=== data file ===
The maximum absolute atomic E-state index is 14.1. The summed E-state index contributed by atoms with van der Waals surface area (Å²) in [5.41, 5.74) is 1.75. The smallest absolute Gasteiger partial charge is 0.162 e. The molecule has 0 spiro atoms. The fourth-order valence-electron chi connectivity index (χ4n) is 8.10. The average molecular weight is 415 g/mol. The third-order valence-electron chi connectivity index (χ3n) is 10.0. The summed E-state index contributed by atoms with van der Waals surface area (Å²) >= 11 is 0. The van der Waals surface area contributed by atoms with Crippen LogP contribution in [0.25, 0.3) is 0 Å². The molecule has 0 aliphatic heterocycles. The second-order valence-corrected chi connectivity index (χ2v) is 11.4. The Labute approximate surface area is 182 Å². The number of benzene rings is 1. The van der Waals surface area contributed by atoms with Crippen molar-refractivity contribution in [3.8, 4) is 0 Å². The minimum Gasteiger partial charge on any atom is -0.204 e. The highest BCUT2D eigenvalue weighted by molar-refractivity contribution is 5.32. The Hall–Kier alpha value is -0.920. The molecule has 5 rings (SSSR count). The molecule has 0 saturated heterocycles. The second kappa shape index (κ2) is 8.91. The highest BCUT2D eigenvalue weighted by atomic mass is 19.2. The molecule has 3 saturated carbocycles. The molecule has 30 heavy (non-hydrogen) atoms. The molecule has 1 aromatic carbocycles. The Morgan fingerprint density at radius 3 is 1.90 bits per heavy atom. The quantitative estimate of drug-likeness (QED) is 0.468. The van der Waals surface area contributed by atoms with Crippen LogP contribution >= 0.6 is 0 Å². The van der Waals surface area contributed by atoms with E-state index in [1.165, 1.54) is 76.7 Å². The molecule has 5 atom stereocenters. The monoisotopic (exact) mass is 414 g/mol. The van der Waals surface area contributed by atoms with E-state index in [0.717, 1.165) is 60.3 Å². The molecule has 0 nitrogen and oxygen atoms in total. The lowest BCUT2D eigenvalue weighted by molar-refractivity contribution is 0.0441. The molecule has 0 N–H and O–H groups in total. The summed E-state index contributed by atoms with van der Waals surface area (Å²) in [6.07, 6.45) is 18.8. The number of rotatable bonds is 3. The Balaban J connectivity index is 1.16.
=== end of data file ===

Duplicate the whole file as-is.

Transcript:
The maximum absolute atomic E-state index is 14.1. The summed E-state index contributed by atoms with van der Waals surface area (Å²) in [5.41, 5.74) is 1.75. The smallest absolute Gasteiger partial charge is 0.162 e. The molecule has 0 spiro atoms. The fourth-order valence-electron chi connectivity index (χ4n) is 8.10. The average molecular weight is 415 g/mol. The third-order valence-electron chi connectivity index (χ3n) is 10.0. The summed E-state index contributed by atoms with van der Waals surface area (Å²) >= 11 is 0. The van der Waals surface area contributed by atoms with Crippen LogP contribution in [0.25, 0.3) is 0 Å². The molecule has 0 aliphatic heterocycles. The second-order valence-corrected chi connectivity index (χ2v) is 11.4. The Labute approximate surface area is 182 Å². The number of benzene rings is 1. The van der Waals surface area contributed by atoms with Crippen molar-refractivity contribution in [3.8, 4) is 0 Å². The minimum Gasteiger partial charge on any atom is -0.204 e. The highest BCUT2D eigenvalue weighted by molar-refractivity contribution is 5.32. The Hall–Kier alpha value is -0.920. The molecule has 5 rings (SSSR count). The molecule has 0 saturated heterocycles. The second kappa shape index (κ2) is 8.91. The highest BCUT2D eigenvalue weighted by atomic mass is 19.2. The molecule has 3 saturated carbocycles. The molecule has 30 heavy (non-hydrogen) atoms. The molecule has 1 aromatic carbocycles. The Morgan fingerprint density at radius 3 is 1.90 bits per heavy atom. The quantitative estimate of drug-likeness (QED) is 0.468. The van der Waals surface area contributed by atoms with Crippen LogP contribution >= 0.6 is 0 Å². The van der Waals surface area contributed by atoms with E-state index in [1.165, 1.54) is 76.7 Å². The molecule has 5 atom stereocenters. The monoisotopic (exact) mass is 414 g/mol. The van der Waals surface area contributed by atoms with E-state index in [0.717, 1.165) is 60.3 Å². The molecule has 0 nitrogen and oxygen atoms in total. The lowest BCUT2D eigenvalue weighted by molar-refractivity contribution is 0.0441. The molecule has 0 N–H and O–H groups in total. The summed E-state index contributed by atoms with van der Waals surface area (Å²) in [6.07, 6.45) is 18.8. The number of rotatable bonds is 3. The Balaban J connectivity index is 1.16.